My husband talked me into getting madurito ($4.99), and I wasn't all that excited about it until I took the first bite. Basically, it's a sandwich of shredded beef, lettuce and tomatoes between two large pieces of fried plantain (in place of bread). You can't really hold it like a sandwich because 1) it's dripping with a tartar-like sauce, and 2) fried plantains aren't very sturdy. But I loved how the sweet plantain tasted against the backdrop of the spicy shredded beef, called pabellón.

    Q'Kenan has a wide selection of arepas, another type of corn pancake that's savory and dry. They can be served plain but are often opened like a pocket and stuffed with fillings, then wrapped in paper to munch down one-handed. I tried one with cold chicken salad and avocado ($3.99) stuffed into a crisp, warm, freshly made arepa. Our waitress suggested the one stuffed with pabellón, black beans and cheese ($4.25), and if I hadn't already been so full, I would've indulged. I did manage a bite or two of tres leches ($2.50), but by the time I got up to leave I was feeling quite like a mountain myself.

    Ra Sushi
    Trendy sushi joint is a magnet for the uninitiated, so those looking for a slightly more authentic sushi experience need look elsewhere. While flavor fizzles in such dishes as “Ra”-ckin Shrimp and “Ra”-llipops, striped-bass nigiri and octopus sashimi shine. The cocktail crowd can feast on sushi and drink specials weekdays from 4-7 p.m.

    I waited a long time for Shiraz Grill to open. Each time I drove by and saw the lights of the restaurant's stylized marquee illuminating a Moghul-style font, I drooled at the notion of devouring their charbroiled kebabs. And when it finally opened a couple of months later, my drooling problem had ceased, only to be supplanted by full-fledged salivary incontinence in anticipation of my first meal here.

    Shiraz Grill is a pet project of chef/owner Ali Zarazel, an IT professional by trade who, like so many budding restaurateurs, left his day job to devote all his time and energy into running a restaurant. A bold move, to say the least, but Zarazel possesses an acute understanding and passion for the culinary variations of his home country of Iran, not to mention an unfailing entrepreneurial spirit ' qualities that could tip the scales of success in his favor.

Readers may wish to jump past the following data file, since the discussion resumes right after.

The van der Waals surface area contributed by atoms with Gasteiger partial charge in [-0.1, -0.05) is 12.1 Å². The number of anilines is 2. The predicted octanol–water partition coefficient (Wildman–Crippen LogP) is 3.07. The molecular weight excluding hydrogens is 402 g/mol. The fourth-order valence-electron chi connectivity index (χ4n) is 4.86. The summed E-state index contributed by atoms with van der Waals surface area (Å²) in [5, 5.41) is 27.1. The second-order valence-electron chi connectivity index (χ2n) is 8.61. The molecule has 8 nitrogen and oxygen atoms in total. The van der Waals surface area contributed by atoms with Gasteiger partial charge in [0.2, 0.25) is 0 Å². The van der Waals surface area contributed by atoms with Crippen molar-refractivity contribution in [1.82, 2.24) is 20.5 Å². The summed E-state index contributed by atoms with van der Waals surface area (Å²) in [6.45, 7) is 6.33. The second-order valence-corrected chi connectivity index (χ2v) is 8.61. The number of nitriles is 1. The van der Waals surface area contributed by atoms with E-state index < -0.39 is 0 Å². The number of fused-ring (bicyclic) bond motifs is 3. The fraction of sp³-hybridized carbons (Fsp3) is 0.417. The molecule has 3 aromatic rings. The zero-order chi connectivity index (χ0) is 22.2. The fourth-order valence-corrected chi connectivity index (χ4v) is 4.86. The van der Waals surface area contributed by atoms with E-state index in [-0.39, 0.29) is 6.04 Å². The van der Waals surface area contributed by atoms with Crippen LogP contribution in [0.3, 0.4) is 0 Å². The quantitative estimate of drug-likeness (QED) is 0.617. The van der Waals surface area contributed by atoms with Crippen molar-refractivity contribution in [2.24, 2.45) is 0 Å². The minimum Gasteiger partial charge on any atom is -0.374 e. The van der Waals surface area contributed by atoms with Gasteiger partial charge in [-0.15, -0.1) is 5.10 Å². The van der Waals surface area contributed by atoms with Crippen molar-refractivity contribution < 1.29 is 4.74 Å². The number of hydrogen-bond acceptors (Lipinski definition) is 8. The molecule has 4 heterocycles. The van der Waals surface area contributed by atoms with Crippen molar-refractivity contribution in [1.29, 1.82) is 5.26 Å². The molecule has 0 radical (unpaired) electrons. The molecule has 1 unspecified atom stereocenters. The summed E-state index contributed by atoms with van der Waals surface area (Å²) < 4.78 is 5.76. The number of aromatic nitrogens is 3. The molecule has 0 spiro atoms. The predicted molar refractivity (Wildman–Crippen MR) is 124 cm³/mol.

Flamenco and belly dancers shake and shimmy through Shiraz Grill's hookah-friendly patio on weekend nights, but it's the kitchen that ultimately struts its stuff. Kashk o bademjan ($6.95), a smoky starter of pureed aubergines drizzled with cream of whey, is as dip-worthy as any hummus, and livened further by a finish of dried mint and sweet fried onions. The hummus ($6.95) is infused with more garlic than in other Middle Eastern establishments, while the falafel ($6.95) was more crumbly than crisp.

    I'll get to the kebabs, but not before a mention of the outstanding khoreshts, or Persian stews. If I weren't such a kebabophile, I'd luxuriate in the smooth, rich pomegranate sauce of the khoresht e fesenjan ($14.95) each time out. The dusky stew is made with chicken and sprinkled with walnuts, but it's the pomegranate sauce that makes an immediate impression on the palate, and a lasting one at that. Faintly sweet khoresht e qeymeh ($14.95) is a milder stew of cubed sirloin, coriander and fenugreek leaves, zested with dried lime. Both dishes are best enjoyed with zereshk polo ($6.99), a hillock of rice pilaf perfumed with saffron and jeweled with sweet crimson barberries.

    Zereshk polo is, in fact, my carb of choice when enjoying the real pièces de résistance, those exquisite plates of skewered meats bathed in a sublime marinade of olive oil, saffron and garlic. The shish kebab ($18.95) is a regal course of exceptionally pliant chunks of filet mignon interspersed with onions, green peppers and tomatoes, while the koobideh kabob ($11.95), two skewers of lean ground beef, has a workingman's price, but is equally rich in flavor.

    Each buxom bite of boneless chicken breast ($16.95) is as succulent as the next, but a freckling of lemony sumac gives just the right zing. Chicken tenderloin ($18.95) is sectioned, pounded, then marinated before being carefully threaded onto a skewer, resulting in morsels undulating in contour, though slightly dry.

    Closure is provided by a glacial orb of syrupy sweet faloodeh ($4.50), a toothsome and refreshing dessert made popular in Shiraz, Iran. Thin vermicelli noodles are frozen in cornstarch and drowned in rosewater. Also worth a try is the bastani ($4.50), a creamy pistachio ice cream made fresh on the premises.

    I've had the pleasure of dining here on numerous occasions, and the restaurant refines itself with every subsequent visit. Fine tapestries and brocaded curtains accentuate a gleaming interior, and the wait staff serves with a cheerful alacrity, though they can be easily distracted. Yeah, the cheesy Persian music videos are a little tiring, and the prices are high, but an $8.95 lunch buffet is one of the best deals in town, and an irresistible, even mouthwatering, lure.